Just as HHS extends the Covid-19 public health emergency waivers until July, we kick-off a brand-new monthly interview series about the state-of-play for all things telehealth and digital care policy and reimbursement. Called the WTF Health Virtual Care Regulatory Round-up, we’re partnering with our friends at Wheel to feature health policy experts, lobbyists, health plan folks, and other virtual care experts and insiders who can keep us updated on the changing regulations and what they will mean to those health tech co’s whose businesses rely on virtual care.

Attorney-to-the-stars-of-telehealth, Nathaniel Lacktman, who chairs the Telemedicine & Digital Health Industry Team at Foley & Lardner and is a Board member of the American Telemedicine Association (ATA), kicks the series off for us with an update on those public health waivers and how he is coaching health tech businesses in preparing for the inevitable transition of care that will come when they come to an end.

What will happen to patients who live across state lines from their virtual care providers? What business decisions need to be made to avoid abandoning patients and maintaining continuity of care? Nate’s not bullish on a federal national license, but there are some cases where cross-state patient-provider relationships can continue to exist – they just might not work for everyone’s business model.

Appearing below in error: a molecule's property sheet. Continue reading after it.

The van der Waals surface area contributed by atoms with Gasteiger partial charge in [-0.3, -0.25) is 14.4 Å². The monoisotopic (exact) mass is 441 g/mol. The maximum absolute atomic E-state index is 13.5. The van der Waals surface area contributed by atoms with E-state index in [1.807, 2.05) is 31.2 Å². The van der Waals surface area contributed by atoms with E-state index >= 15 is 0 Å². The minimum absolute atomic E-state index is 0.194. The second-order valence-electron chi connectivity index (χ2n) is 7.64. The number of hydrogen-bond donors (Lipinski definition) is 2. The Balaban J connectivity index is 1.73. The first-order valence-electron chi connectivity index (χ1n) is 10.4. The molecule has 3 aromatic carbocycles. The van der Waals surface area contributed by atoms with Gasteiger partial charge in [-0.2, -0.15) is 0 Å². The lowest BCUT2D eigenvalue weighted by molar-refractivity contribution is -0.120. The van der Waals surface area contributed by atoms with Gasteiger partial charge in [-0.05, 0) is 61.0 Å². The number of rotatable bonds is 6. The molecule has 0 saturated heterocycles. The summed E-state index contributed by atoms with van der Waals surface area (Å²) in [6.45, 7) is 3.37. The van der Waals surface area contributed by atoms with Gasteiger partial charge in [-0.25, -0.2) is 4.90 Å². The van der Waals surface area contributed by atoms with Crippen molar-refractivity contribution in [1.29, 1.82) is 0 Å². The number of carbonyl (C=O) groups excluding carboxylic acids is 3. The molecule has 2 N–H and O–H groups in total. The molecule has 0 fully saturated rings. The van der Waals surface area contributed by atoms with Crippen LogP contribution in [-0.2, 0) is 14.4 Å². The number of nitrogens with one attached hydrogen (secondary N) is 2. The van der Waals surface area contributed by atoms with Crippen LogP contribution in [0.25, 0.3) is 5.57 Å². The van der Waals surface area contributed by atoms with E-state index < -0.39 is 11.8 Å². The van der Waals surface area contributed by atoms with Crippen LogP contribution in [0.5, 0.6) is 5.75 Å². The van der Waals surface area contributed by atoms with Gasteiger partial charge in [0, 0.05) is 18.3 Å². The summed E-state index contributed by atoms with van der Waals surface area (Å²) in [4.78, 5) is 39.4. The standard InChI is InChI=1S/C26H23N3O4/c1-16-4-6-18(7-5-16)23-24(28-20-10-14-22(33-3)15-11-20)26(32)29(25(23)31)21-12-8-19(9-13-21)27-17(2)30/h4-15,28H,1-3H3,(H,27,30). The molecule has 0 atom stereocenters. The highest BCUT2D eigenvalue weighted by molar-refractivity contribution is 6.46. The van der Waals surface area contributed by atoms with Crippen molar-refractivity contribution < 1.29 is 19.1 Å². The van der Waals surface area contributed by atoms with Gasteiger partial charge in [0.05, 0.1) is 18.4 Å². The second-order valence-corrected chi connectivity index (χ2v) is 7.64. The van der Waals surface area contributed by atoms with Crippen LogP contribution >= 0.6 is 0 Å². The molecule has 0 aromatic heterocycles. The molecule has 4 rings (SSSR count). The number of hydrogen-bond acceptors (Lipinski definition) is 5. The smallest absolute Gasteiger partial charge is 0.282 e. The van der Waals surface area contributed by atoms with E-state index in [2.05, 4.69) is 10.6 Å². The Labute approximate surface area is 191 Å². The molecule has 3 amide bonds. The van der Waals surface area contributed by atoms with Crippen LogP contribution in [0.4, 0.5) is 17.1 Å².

And, on the subject of telehealth business models, Nate gives us his take on where he thinks reimbursement will be headed, how policy around virtual prescribing will be impacted post-pandemic (particularly around controlled substances), and whether or not Medicare’s originating site requirement will be put back in place. We also get Nate’s perspective on which virtual care business models seem to be working best among health tech startups and what legal risk those more ‘reckless’ players might be creating for the rest of the field without even realizing it. Great education on virtual care and what’s happening in the space RIGHT NOW. Watch!

Special thanks to our series sponsor, Wheel – the health tech company powering the virtual care industry. Wheel provides companies with everything they need to launch and scale virtual care services — including the regulatory infrastructure to deliver high quality and compliant care. Learn more at wheel.com.